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Sunday, July 1, 2012

BIG IN JAPAN

The land where sex fears to tread


No love, no sex, no marriage, no kids — such, in glum outline, is Japan today. It's too bleak a picture, it can't be true! But it can't be false either. If it were, people would be marrying, making babies and having love affairs. Instead, statistics reflecting everything from marriage and childbirth to condom sales and love hotel use are falling or, having fallen to record lows, stagnant. Even many teenagers — more than a third of boys, more than half of girls — find sex a bore and a nuisance, as a Japan Family Planning Association survey found earlier this year. Overseas, they look at Japan and snicker. "No sex please, we're Japanese," quipped USA Today back in 2004. "Only in Japan," it observed, "would a popular weekly news magazine" — Aera, as it happens — "deem it necessary to exhort the nation's youth to abstain from sexual abstinence."

The July issue of the monthly Takarajima features an interesting slant on abstinence, in the form of a meditation on the neologism himote, meaning unpopular. The article's author is Mami Amemiya, an "adult-video writer" who is clearly nonplussed by all this non-sex. Himote and its antecedent equivalent, motenai, used to refer, somewhat derisively, to the growing number of men and women who have never had a sexual relationship. Lately, Amemiya notes, the term has shed its negative image, to the point where some people even boast of being himote. Virginity, it is said, fuels creativity. Look at "The Train Man," the 2005 runaway bestseller that turned its poor mope of a protagonist into something of a spokesman for his generation. Not bad for a guy who couldn't even ask a girl for a date, let alone get one. Himote became an asset, a virtue. Himote types used to suffer discrimination. Now, says Amemiya, the shoe is on the other foot — you're more likely to suffer abuse if you're non-himote!

Sex, boring or not, nuisance or not, is not easily banished. It is not a gracious loser. Fling it out the front door, it slinks in through the back. It haunts people, or at least tries to, and not everyone is immune. Some who aren't figure in the weekly Sunday Mainichi's recent report on stalking.

Stalking was made a crime in 2000, which evidently has not stemmed its rise. From 2008 through 2011, police nationwide handled some 14,000 cases. In most of them — 80 percent plus — perpetrator and victim knew each other, usually as ex-partners in aborted relationships, or relationships that never burgeoned to the stalker's satisfaction. Sunday Mainichi's report challenges some conventional wisdom. Stalking usually calls to mind male perpetrators and female victims. Official crime statistics bear that out — 85.5 percent of complainants are women. But some experts say that distorts the true picture. A man is less likely than a woman to go to the police about an enraged ex dogging his footsteps and making his life miserable. Orie Shimizu, a counselor who deals with the problem, reckons it's about 50-50 — men are the victims half the time. And though physical violence against men is not generally a concern, take the magazine's word for it, you don't want to be the target of a woman who claims you and only you, and more of you than you would ever want to give, as the only object that makes her life worth living — flattering though the notion may be.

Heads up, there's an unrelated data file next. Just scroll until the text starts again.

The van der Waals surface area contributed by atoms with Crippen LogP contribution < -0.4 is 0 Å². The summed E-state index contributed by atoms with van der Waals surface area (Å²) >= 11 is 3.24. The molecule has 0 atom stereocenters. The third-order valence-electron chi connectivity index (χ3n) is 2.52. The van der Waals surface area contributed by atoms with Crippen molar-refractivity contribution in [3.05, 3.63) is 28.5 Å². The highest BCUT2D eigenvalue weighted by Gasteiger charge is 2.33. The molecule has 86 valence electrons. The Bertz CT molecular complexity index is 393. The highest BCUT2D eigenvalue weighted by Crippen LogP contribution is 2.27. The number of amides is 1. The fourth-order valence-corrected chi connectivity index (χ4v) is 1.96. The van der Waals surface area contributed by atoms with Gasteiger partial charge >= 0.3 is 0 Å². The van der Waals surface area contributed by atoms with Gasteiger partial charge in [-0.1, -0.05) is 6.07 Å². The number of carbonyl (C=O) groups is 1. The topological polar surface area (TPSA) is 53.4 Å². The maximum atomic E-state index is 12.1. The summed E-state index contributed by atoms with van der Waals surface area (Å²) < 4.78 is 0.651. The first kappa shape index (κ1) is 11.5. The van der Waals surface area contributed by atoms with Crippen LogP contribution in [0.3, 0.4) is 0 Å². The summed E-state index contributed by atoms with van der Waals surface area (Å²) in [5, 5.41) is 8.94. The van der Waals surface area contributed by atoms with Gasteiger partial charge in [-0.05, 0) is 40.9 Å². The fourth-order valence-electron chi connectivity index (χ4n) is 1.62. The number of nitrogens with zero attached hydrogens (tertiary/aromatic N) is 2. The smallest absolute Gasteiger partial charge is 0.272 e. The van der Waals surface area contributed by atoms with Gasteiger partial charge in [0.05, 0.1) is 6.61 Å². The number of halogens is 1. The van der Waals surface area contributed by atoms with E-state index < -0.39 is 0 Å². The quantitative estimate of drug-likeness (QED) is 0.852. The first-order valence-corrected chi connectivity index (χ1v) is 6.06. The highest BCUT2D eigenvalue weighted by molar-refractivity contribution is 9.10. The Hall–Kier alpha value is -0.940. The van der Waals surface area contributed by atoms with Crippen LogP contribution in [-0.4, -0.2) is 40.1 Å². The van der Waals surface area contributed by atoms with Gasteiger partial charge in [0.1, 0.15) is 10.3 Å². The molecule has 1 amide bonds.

"I'm on the roof of a tall building, I'm going to jump!" "I've just cut my wrist!" Phone calls like that can drive a man to the brink of despair — which is of course the point, the woman herself having been driven to despair and wanting revenge at least, if not the return of the man's wandering affection. It's bad enough when it's just phone calls, but when the woman starts showing up at the man's office and making her pleas and threats public, what's a man to do? There is physical abuse and there is mental abuse. Men as a rule have the advantage in the former. Women consequently master the latter.

A psychiatrist Sunday Mainichi speaks to points out that for many of us, man or woman, being abandoned by a lover can be symbolic of having been abandoned by the world. That's rooted in infancy, he says. An infant's needs and satisfactions, their intensity magnified by helplessness, are focused exclusively on the mother. If infantile trust is betrayed, we're potentially insecure for life. If a lover's trust is betrayed — ditto, it seems.

Sunday Mainichi offers a word of advice: Avoid women who are alluring, fashionably dressed, good talkers and sexually pleasing, because they're the ones whose love is likely to turn to hate when they are crossed. They're the potential stalkers.

A reader can hardly help noticing that that puts a lot of erotic pleasure out of bounds. Are we sure we want to go that far? And if we do, why not one short step farther? Why not send eros packing altogether and fling ourselves headlong into the passionate pursuit of himote?



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